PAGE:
An idea on how to do things differently.
Experts are looking for new ways to educate students. Not only do they look to the curriculum, but even more so to the way this curriculum is being implemented in the classroom. The rise of schools that adhere to some kind of educational reform is a clear example of this trend. Not only experts, but also parents and students themselves feel that new ways of learning should be looked into, to become proficient in a certain area.
Traditional education still uses a method that has been considered the norm for more than a hundred years. Usually this means that a teacher teaches the curriculum and students memorize this information. Throughout the years, this tactic has been tweaked here and there, but a profound, fundamental change in learning has yet to be considered.
The current model sends children through a linear system where they have to comply to the same standard, regardless of their innate talents. Discussions on the standardized curriculum versus a personalized curriculum is therefor more topical then ever.
In the search for a different model of learning, other needs surface that suggest that pure understanding of knowledge is no longer sufficient. Handling new information creatively or being able to find multiple solutions to a problem appear to be essential.
According to Bloom’s revised taxonomy (Anderson & Krathwohl 2001), remembering, understanding and applying knowledge is merely the start. Trying to analyze, evaluate and create new information stimulate higher order thinking skills that enable deep learning.
This new interpretation of Bloom’s taxonomy clearly demonstrates their usefulness in the classroom. Pure knowledge is no longer the norm, being able to create original content, being flexible, is. This pedagogy also emphasizes working and thinking independently. Students drawing their own conclusions based upon the available information both inside and outside the classroom is important. This is also evident in the professional workspace. The importance of compliant workers that do as they are told is diminishing, but people who are comfortable thinking outside the box to find solutions for our 21st century problems are highly sought after.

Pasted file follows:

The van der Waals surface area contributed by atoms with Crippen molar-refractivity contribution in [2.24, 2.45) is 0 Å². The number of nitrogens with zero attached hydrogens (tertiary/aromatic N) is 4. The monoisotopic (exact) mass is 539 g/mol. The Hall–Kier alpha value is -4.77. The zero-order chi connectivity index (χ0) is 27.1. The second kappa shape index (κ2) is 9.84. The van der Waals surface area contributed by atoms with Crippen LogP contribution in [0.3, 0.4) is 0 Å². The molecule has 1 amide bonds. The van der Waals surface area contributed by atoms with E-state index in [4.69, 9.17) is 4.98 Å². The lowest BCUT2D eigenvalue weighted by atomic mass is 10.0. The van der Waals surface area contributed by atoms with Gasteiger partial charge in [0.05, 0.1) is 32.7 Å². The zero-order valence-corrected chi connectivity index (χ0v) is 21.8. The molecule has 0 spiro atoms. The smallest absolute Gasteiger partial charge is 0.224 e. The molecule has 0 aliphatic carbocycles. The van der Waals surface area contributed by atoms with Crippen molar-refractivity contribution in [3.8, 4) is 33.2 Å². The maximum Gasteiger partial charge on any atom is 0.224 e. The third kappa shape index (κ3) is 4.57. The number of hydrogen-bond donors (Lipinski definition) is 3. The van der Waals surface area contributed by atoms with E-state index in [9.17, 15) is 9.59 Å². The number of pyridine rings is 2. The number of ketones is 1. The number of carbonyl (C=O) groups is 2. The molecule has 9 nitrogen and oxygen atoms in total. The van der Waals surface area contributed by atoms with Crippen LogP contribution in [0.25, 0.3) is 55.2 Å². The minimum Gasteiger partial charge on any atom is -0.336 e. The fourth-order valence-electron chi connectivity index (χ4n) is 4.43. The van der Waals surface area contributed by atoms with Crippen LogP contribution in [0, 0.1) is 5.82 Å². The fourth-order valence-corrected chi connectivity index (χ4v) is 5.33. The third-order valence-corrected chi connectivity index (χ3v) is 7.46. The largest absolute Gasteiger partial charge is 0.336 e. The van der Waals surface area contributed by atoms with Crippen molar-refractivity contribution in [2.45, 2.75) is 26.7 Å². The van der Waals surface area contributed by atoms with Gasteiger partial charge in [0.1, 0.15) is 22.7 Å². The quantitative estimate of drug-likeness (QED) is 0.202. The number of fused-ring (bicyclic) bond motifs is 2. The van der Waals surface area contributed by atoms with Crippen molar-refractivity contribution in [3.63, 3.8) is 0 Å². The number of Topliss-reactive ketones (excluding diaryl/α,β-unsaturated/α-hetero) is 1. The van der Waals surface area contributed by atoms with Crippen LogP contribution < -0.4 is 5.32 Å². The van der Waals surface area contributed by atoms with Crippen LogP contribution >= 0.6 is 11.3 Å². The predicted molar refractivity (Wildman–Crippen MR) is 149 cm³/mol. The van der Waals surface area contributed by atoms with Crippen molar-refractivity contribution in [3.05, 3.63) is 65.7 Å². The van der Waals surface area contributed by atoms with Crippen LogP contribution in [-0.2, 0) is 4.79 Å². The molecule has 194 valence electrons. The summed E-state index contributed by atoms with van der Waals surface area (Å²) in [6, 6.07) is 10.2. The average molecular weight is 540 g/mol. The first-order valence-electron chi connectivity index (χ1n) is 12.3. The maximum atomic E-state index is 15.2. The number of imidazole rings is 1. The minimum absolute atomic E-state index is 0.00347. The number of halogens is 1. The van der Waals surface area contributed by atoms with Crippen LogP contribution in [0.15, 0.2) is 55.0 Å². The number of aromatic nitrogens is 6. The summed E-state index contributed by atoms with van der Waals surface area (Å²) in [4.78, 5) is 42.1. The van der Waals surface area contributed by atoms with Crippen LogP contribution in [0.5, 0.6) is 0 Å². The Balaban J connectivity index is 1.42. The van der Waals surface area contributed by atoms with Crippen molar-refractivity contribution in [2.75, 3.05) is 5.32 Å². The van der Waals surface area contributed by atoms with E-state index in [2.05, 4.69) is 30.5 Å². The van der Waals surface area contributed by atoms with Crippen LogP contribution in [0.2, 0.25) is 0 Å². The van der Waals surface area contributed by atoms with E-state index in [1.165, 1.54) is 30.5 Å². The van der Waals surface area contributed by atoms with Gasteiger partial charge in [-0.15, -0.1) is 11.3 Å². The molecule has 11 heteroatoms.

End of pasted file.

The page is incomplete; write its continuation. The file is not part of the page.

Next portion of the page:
This translates into the following skills and attitudes (source: Alberta Education):
The traditional values of pure knowledge gathering and conformity are clearly less prominent. They gave way to more flexible ways of cooperation and creative thinking, combined with digital and social skills. At the moment, these skills are less emphasized in the classroom, yet desirable if students are to be successful in our society.
To support this new way of learning, we can use a vast array of different media. Computers, software, books, images, sound clips, newspapers, etc. The difference now is that all these resources are in our pocket. By means of numerous ‘smart’ technology one is able to access this flood of information.
Technology takes it even one step further. They offer interesting ways to create new information, insights based upon what you have learned (cf. Bloom’s revised taxonomy, Anderson & Krathwohl, 2001) and even accommodate teachers to differentiate between students working at different speeds.
These are inspiring times to live in, given the possibilities for education that lie before us. A kind of education that cultivate every individual and every talent.
A particularly actual technology is the tablet. It sets itself apart by its ultra-mobility, flexibility en user friendliness. They find their way into eduction by adding a collection of interesting apps to the equation.
The integration of new technologies demands new didactics. To simply introduce new technologie into an existing environment of education, will never work. The tablet is not a goal in itself. For example, it doesn’t make any sense to digitize a book and put it behind a glass screen in the form of a PDF. It demands a different way of teaching whereby the tablet is used in a supporting way, one that opens up the classroom to the rest of the world.
While thinking of 21st century skills, one can see that tablets lend themselves to developing these qualities. It is more than capable to take on said supporting role and even surpass it, using the proper apps and techniques.
Step by step